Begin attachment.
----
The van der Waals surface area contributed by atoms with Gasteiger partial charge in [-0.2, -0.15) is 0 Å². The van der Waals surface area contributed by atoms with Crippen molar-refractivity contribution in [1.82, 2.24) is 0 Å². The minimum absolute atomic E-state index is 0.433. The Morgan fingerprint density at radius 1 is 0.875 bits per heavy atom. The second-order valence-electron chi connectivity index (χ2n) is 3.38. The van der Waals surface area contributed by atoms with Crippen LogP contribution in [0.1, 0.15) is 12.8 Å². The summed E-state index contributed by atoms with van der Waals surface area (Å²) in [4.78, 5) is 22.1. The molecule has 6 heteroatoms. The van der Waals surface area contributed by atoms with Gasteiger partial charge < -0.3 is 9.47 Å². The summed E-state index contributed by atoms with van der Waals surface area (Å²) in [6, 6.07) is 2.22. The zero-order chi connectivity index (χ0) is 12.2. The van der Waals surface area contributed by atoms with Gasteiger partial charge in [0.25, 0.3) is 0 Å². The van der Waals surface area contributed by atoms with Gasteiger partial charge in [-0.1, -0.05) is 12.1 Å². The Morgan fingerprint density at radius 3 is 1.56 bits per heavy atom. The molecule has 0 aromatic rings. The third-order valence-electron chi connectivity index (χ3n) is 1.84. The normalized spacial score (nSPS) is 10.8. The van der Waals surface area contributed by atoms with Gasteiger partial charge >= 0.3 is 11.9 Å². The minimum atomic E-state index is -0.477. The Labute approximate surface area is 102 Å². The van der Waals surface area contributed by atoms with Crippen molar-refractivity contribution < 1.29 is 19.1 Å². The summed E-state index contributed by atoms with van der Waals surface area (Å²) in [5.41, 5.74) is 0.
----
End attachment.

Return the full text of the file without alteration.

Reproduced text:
The van der Waals surface area contributed by atoms with Gasteiger partial charge in [-0.2, -0.15) is 0 Å². The van der Waals surface area contributed by atoms with Crippen molar-refractivity contribution in [1.82, 2.24) is 0 Å². The minimum absolute atomic E-state index is 0.433. The Morgan fingerprint density at radius 1 is 0.875 bits per heavy atom. The second-order valence-electron chi connectivity index (χ2n) is 3.38. The van der Waals surface area contributed by atoms with Crippen LogP contribution in [0.1, 0.15) is 12.8 Å². The summed E-state index contributed by atoms with van der Waals surface area (Å²) in [4.78, 5) is 22.1. The molecule has 6 heteroatoms. The van der Waals surface area contributed by atoms with Gasteiger partial charge < -0.3 is 9.47 Å². The summed E-state index contributed by atoms with van der Waals surface area (Å²) in [6, 6.07) is 2.22. The zero-order chi connectivity index (χ0) is 12.2. The van der Waals surface area contributed by atoms with Gasteiger partial charge in [0.25, 0.3) is 0 Å². The van der Waals surface area contributed by atoms with Gasteiger partial charge in [-0.1, -0.05) is 12.1 Å². The Morgan fingerprint density at radius 3 is 1.56 bits per heavy atom. The molecule has 0 aromatic rings. The third-order valence-electron chi connectivity index (χ3n) is 1.84. The normalized spacial score (nSPS) is 10.8. The van der Waals surface area contributed by atoms with Gasteiger partial charge >= 0.3 is 11.9 Å². The minimum atomic E-state index is -0.477. The Labute approximate surface area is 102 Å². The van der Waals surface area contributed by atoms with Crippen molar-refractivity contribution < 1.29 is 19.1 Å². The summed E-state index contributed by atoms with van der Waals surface area (Å²) in [5.41, 5.74) is 0.